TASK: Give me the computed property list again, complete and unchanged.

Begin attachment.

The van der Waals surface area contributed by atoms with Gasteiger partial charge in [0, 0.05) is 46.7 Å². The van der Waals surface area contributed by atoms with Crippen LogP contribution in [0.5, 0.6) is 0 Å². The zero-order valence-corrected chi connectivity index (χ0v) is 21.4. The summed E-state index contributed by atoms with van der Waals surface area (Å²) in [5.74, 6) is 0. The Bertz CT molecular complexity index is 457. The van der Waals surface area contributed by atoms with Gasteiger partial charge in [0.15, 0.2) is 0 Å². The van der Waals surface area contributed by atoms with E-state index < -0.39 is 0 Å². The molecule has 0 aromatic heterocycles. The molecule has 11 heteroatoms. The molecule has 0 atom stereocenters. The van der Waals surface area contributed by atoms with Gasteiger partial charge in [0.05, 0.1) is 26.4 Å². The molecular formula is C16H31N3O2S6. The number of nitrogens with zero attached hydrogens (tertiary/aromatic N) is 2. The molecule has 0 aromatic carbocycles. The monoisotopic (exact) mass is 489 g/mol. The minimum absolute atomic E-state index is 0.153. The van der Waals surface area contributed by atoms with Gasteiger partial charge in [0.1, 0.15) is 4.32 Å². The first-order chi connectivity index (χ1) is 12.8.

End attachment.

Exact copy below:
The van der Waals surface area contributed by atoms with Gasteiger partial charge in [0, 0.05) is 46.7 Å². The van der Waals surface area contributed by atoms with Crippen LogP contribution in [0.5, 0.6) is 0 Å². The zero-order valence-corrected chi connectivity index (χ0v) is 21.4. The summed E-state index contributed by atoms with van der Waals surface area (Å²) in [5.74, 6) is 0. The Bertz CT molecular complexity index is 457. The van der Waals surface area contributed by atoms with Gasteiger partial charge in [0.15, 0.2) is 0 Å². The van der Waals surface area contributed by atoms with E-state index < -0.39 is 0 Å². The molecule has 0 aromatic heterocycles. The molecule has 11 heteroatoms. The molecule has 0 atom stereocenters. The van der Waals surface area contributed by atoms with Gasteiger partial charge in [0.05, 0.1) is 26.4 Å². The molecular formula is C16H31N3O2S6. The number of nitrogens with zero attached hydrogens (tertiary/aromatic N) is 2. The molecule has 0 aromatic carbocycles. The monoisotopic (exact) mass is 489 g/mol. The minimum absolute atomic E-state index is 0.153. The van der Waals surface area contributed by atoms with Gasteiger partial charge in [0.1, 0.15) is 4.32 Å². The first-order chi connectivity index (χ1) is 12.8.